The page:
Attention: Kindly be informed about the website www.frsp.online claiming as the Federal Rural Support Programme (FRSP). This website is unlawfully duplicating and reproducing content from NRSP’s official website, using false addresses with the intention to deceive and cheat the general public through fake job postings. Please Note: NRSP has no affiliation with this fraudulent activity. Consequently, we urge you to exercise caution and refrain from falling victim to any financial scams.
NRSP’s Microfinance and Enterprise Development Programme has been providing micro credit since 1992. We presently offer a full range of micro finance products, including Savings, Micro Credit – through NRSP and its affiliate the Urban Poverty Alleviation Programme – and Micro Insurance. MEDP covers both men and women in rural areas and the UPAP provides credit to women in urban areas. NRSP works mainly in rural areas, satisfying the credit needs of farmers through crop-related loans.
NRSP established the Micro Finance Bank in March 2011. www.nrspbank.com. As one of the largest MFIs in Pakistan the MEDP programme has the following market share (as of September 2016):
Data and Transparency: NRSP is an active member of the Pakistan Microfinance Network. It also reports its data for publication in the Mix Market. To further ensure transparency, NRSP microfinance is audited separately from our other operations. The transition to the online Oracle system over 2011-12 means that information from all Regions will be updated and accessible without delay in real time. Efficiency has been increased with the integration of the system with the NRSP Finance section, meaning that all transactions are reconciled.
MEDP’s Role: MEDP’s responsibilities include product development, staff capacity building and ensuring that credit funds are available to poor households through the COs. NRSP has successfully accessed funds from Commercial Banks and donor funds. MEDP’s complementary responsibility is developing information systems: the successful implementation of these systems has resulted in increased efficiency, out-reach capability, repayment behaviours and financial viability of the programme.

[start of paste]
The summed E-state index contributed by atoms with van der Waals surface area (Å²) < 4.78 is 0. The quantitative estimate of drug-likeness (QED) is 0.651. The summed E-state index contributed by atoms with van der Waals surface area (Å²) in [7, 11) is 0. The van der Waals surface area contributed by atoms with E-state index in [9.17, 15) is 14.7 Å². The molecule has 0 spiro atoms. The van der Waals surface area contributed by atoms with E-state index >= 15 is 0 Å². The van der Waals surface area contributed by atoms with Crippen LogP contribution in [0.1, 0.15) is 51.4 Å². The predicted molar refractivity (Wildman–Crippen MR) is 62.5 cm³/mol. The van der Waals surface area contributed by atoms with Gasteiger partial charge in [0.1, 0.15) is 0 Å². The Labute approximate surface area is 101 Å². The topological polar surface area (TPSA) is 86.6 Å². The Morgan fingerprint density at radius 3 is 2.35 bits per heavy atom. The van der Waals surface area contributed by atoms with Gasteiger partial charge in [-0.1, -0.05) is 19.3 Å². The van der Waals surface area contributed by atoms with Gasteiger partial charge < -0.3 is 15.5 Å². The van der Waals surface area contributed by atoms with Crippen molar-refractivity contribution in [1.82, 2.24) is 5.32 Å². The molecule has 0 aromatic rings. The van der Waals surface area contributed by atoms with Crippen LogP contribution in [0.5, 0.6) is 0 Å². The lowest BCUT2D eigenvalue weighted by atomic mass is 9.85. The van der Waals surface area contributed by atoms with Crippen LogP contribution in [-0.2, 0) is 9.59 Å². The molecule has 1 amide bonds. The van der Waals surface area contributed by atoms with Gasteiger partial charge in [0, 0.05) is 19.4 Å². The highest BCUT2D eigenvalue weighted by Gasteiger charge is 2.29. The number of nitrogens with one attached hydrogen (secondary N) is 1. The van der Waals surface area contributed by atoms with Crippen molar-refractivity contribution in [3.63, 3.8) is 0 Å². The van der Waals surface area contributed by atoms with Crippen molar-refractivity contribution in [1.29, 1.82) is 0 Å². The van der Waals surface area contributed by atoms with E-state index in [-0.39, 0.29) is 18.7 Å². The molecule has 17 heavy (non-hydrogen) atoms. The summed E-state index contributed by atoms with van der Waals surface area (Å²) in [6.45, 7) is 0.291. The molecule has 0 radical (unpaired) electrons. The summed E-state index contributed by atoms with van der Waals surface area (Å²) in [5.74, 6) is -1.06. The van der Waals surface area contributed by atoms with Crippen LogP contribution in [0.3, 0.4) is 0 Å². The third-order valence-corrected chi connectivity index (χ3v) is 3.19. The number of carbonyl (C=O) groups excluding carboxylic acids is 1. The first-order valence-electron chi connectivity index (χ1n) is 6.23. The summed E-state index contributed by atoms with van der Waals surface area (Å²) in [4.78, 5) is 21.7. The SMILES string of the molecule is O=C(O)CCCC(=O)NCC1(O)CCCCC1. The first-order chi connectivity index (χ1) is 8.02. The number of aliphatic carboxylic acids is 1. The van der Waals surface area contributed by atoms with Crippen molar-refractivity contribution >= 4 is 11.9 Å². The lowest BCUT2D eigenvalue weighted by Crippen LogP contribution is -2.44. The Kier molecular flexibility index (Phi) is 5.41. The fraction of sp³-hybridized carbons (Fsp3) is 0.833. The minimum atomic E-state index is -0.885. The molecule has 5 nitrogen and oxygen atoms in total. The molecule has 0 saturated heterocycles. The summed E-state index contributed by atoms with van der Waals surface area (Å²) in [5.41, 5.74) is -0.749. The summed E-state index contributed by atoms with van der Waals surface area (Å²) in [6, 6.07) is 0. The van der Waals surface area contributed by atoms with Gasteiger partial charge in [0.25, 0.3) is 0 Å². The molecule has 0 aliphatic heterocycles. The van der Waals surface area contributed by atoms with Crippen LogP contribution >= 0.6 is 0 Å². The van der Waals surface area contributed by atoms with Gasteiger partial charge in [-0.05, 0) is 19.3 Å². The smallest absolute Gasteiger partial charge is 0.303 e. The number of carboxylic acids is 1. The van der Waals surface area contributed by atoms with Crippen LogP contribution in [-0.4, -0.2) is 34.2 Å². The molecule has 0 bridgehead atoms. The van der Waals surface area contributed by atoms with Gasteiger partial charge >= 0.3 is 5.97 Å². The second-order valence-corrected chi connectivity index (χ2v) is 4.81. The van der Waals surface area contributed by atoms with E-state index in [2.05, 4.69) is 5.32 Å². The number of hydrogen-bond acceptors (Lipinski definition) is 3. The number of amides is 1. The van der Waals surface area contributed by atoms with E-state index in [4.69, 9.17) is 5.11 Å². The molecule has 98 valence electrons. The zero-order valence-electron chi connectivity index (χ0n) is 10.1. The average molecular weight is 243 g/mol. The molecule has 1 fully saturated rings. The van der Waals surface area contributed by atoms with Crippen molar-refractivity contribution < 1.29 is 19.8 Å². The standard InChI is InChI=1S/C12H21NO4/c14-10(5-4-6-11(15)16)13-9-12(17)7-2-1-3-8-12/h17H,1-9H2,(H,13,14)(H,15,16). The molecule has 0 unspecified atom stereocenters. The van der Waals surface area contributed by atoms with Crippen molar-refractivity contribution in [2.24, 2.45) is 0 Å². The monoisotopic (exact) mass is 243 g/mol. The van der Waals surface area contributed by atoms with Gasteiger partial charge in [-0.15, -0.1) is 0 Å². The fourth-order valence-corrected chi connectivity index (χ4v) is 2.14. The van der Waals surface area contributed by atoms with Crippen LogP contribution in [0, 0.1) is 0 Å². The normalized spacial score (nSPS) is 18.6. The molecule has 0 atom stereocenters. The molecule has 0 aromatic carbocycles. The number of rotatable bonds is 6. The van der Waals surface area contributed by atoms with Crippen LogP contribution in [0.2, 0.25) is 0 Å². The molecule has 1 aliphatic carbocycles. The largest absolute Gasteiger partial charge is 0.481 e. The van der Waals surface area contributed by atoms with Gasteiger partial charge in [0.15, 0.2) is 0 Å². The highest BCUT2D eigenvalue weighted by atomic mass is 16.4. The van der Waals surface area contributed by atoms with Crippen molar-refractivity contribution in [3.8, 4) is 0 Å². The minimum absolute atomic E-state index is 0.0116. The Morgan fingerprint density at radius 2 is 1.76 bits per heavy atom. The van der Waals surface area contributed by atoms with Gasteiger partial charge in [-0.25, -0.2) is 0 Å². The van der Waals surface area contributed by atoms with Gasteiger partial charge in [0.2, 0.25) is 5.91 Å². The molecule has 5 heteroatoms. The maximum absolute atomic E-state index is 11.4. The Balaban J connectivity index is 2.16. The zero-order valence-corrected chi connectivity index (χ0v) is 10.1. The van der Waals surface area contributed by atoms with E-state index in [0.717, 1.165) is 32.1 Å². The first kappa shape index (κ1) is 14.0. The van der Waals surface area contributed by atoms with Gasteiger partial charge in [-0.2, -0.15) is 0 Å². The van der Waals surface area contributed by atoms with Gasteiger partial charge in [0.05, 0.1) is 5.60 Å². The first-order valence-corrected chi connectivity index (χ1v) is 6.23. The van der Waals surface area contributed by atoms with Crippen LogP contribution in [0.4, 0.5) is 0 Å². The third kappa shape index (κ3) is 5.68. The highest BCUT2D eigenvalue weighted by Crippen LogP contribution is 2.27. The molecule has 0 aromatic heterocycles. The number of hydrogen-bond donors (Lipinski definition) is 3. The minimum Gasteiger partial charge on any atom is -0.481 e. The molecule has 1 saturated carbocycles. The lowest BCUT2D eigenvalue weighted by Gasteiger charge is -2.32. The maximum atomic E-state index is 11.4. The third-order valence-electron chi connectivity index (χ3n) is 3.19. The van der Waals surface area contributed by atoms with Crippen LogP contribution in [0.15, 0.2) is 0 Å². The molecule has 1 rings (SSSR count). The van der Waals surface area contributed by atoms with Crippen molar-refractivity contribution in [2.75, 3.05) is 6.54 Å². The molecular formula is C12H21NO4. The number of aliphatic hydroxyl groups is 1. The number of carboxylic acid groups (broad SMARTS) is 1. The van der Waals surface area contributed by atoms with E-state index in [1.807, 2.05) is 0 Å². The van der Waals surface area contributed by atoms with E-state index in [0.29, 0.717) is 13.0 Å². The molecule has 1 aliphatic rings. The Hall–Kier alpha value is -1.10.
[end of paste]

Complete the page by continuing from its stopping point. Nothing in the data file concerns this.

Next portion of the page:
The men and women who belong to the Community Organisations want and need credit for income generation. Without material collateral, farmers, micro-entrepreneurs and home-based labourers have no way of accessing affordable credit. Instead they must rely on money-lenders who often charge usurious rates of interest. NRSP provides credit for activities that generate revenue and build assets. The majority of our clients need credit for agricultural inputs such as seed and fertilisers, so they can increase their yields. Credit for livestock is also in high demand. A major sector that has been increasing in importance over time is enterprise development in urban and rural areas. In a few situations, when conditions have warranted it, we have provided credit to individuals for lift irrigation, land-leveling and other productive infrastructure.
Credit alone is not enough to provide the opportunity to enhance incomes: we offer skill development through vocational training and enterprise development training. In addition we offer training in financial management, business development, natural resource management and livestock management to our credit clients.
MEDP’s core values are:
A set of principles embodies internal checks and balances to ensure compliance with our established policies and procedures. These principles and procedures ensure that the Rural Credit programme is fully independent of social mobilization. These are: